A Humble Interview With The Humble Indie Bundle
A Modest Proposal
The fifth Humble Indie Bundle has been an unqualified success. Only halfway through its run, and it has already raised an astonishing $3.2 million, from over 400,000 purchases. With additional surprises pretty much inevitable, it's fascinating to see just how high those numbers are going to go. I grabbed the chance to speak to one of the Humble Indie Bundle's team, Richard Esguerra, to find out what it's like to be sat at the other side of this. We talk about the experience of achieving this level of success, controversies encountered along the way, and whether this money is changing lives.
RPS: When you started doing these Bundles, what were your expectations?
Richard Esguerra: Our co-founders, John and Jeff - they did the first Humble Indie Bundle as a project for their indie games studio, Wolffire Games, and I think they had an inkling that it would do pretty well. But the numbers I hear batted around were that it did about ten times better than they thought it would. And that first bundle, if I'm recalling correctly, was a million seller. So it was pretty clear, I think, when they got rolling it was beyond what they had expected.
RPS: Then it had to be followed.
Richard Esguerra: After the first one the question was, could this happen again? Was this a fluke, or is it something people are really into? So the second Bundle worked out even better. It sold more, more people heard about it. It became clear at that point there was something cool going on. I think that the thread is experimentation. There have been all kinds of bundles, with different arrangements, and it's all been in the interests of figuring out what works, what people find exciting, what developers are able to do, and what they find intriguing as creators.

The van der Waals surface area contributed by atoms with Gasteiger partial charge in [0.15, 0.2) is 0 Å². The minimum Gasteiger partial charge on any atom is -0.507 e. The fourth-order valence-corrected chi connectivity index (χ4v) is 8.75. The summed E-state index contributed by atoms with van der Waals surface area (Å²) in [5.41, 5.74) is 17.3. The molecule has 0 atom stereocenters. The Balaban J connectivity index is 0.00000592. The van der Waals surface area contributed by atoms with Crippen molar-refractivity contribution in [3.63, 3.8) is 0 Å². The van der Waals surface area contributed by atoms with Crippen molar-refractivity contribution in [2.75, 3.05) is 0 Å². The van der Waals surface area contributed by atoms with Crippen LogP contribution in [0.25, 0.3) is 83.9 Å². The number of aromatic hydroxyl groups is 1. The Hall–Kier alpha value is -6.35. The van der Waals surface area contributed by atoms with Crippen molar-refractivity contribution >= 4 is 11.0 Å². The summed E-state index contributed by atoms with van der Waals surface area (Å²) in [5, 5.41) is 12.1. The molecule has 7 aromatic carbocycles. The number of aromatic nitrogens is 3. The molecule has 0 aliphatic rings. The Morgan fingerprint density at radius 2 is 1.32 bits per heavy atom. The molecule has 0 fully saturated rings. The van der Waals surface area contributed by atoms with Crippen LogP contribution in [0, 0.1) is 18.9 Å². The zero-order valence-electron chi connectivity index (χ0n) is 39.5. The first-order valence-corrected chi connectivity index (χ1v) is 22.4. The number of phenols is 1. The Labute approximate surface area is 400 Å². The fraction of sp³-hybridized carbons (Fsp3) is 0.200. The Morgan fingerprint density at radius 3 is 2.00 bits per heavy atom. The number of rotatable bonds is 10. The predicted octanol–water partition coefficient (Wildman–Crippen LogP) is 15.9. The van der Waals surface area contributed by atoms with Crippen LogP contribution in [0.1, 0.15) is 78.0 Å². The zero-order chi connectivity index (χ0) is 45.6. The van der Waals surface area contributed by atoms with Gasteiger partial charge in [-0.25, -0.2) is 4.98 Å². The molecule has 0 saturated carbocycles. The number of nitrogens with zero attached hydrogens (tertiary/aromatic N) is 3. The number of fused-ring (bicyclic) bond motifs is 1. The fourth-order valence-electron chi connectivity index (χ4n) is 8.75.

RPS: Doesn't the success of this project, where you can get something for a cent but choose to pay way more, fly in the face of the messages we're constantly receiving from major publishers, IP owners, copyright people? Even yesterday EA were saying 75% discounts devalue games. Yet people are choosing to pay thousands times more than they need to.
Richard Esguerra: Yeah, you know, it's a mix. All of the signs point toward doing a sale being strategic and pretty successful. Otherwise it would be hard to justify the parade of Steam sales, and developers - appearing at least - to be happily engaging with Steam on those initiatives. I feel like those are sort of conflicting narratives.
RPS: I love the competition between the Humble Brony guys and Notch, constantly out-bidding each other.
Richard Esguerra: [Laughs]. It's a completely spontaneous rivalry. I find it very entertaining.
RPS: And it's almost a pointless one! Notch is currently giving $10,000, but that's from a $3.2m total.
Richard Esguerra: If I'm remembering correctly, Notch's initial engagement with the idea was that it was great for indies, and that he was making a statement about independent game creation. What's interesting about the Bronies is they came to it with another perspective - we're kind of misunderstood and we want the world to understand how great we are. So yeah, it's a fun thing. One of my favourite gifs on Reddit was when people were discussing the rivalry, and someone posted a link to Smithers and Burns just throwing money at each other. "Money fight!" And of course, Notch is believed to be a fairly wealthy person, and the Bronies are a community of people.
RPS: So, people are getting rich, right?